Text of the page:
Vieira de Mello said the current target of training 3,000 officers by April 30, 2003 may be "overly generous" and if the council decides this is the case, the force could be reduced - which could lower the cost and speed deployment.

Nonetheless, he said, "until the East Timorese can assume full responsibility for the maintenance of their internal security through a non-corrupt and effective police force, it will be very difficult for the international community to abdicate its responsibility in this area."


31 Oct 01 22:24 
East Timor: Security Council Discusses Post-Independence Commitment

The United Nations Security Council met Wednesday in New York to discuss Secretary-General Kofi Annan´s recommendation that the UN maintain a reduced but hefty presence in the UN-administered territory following its independence.

Annan´s report to the council also noted that USD 395.6 million of pledged contributions to Dili´s transitional UNTAET administration were still outstanding.

East Timorese Chief Minister Mari Alkatiri and UN transition administrator Sergio Vieira de Mello, who met with Annan Monday, participated in the council discussions.

Mari Alkatiri told the meeting that any post-independence reduction in UN military forces should only be made in consultation with the East Timor government and commanders of the territory`s future armed forces.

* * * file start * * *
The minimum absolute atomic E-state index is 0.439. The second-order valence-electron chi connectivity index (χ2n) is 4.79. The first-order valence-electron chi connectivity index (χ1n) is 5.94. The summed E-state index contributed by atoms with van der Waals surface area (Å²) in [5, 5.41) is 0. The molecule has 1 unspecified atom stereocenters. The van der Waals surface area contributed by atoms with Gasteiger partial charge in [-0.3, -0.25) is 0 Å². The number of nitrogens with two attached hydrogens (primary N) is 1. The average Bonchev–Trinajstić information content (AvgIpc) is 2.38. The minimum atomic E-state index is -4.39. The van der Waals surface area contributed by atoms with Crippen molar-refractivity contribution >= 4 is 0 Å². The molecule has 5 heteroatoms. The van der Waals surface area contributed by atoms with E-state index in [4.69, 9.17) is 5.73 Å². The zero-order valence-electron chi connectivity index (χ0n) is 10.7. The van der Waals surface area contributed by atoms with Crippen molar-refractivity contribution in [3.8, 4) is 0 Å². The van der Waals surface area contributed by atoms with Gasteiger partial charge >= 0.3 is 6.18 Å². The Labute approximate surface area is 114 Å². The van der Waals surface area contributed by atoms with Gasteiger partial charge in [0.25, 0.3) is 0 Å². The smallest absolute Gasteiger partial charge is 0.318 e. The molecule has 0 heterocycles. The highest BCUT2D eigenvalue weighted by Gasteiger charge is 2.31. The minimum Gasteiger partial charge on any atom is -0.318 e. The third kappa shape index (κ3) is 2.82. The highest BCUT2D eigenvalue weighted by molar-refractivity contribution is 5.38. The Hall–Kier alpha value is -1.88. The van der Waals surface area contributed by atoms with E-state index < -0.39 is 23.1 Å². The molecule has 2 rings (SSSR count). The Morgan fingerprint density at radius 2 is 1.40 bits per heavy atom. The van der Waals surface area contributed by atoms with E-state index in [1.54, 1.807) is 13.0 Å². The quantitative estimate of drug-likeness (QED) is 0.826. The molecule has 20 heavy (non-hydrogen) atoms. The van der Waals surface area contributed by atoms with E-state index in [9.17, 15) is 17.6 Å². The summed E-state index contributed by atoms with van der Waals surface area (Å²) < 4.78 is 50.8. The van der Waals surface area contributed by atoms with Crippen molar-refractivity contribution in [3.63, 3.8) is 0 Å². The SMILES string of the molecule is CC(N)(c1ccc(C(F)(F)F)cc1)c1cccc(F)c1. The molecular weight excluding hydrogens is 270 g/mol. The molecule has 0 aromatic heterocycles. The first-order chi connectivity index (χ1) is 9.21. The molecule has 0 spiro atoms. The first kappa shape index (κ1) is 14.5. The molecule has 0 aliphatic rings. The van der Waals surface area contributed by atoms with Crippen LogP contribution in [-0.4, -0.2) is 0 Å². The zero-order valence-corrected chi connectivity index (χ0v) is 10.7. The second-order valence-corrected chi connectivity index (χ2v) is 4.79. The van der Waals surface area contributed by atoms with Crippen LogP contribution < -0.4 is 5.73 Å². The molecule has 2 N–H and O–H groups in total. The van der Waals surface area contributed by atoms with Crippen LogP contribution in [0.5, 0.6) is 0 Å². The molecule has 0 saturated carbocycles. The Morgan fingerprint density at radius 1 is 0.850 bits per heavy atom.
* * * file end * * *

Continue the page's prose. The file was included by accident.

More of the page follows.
Dili`s chief minister also said "the viability of East Timor" depended on the current mandate of UNTAET being prolonged after independence.

"It is for this reason that we consider it supremely important that this council pays special attention to the building of institutions and a gradual transfer of functions for our civil personnel under the protection of gradual and flexible agreements".

The leader of East Timor`s second transition government also told the Security Council it must approve the necessary "material, financial and human resources" for the success of the UN mission, which has to "result in the establishment of a democratic state".

"We are certain that this success will only be sustainable if the UN guarantees to provide aid through established mandatory contributions (of member states), so it can continue supporting civil posts vital to the future mission", stated Alkatiri.

The Timorese chief minister went on to say that reduction in the UN military force was "understandable" and his government "at this moment" supported the contraction.

"Nevertheless, it is our firm belief that the government of East Timor, particularly the commander of our defense force ... must have the opportunity to actively contribute to the debate on reducing the form of peacekeeping", declared Mari Alkatiri, who also called to the UN to maintain its support in "structures and capital", until the independent government was able to replace them.

East Timor's Constituent Assembly, which is currently drawing up the nation`s constitution, has voted for the United Nations to hand over control of the country on May 20, 2002.

CJB -Lusa-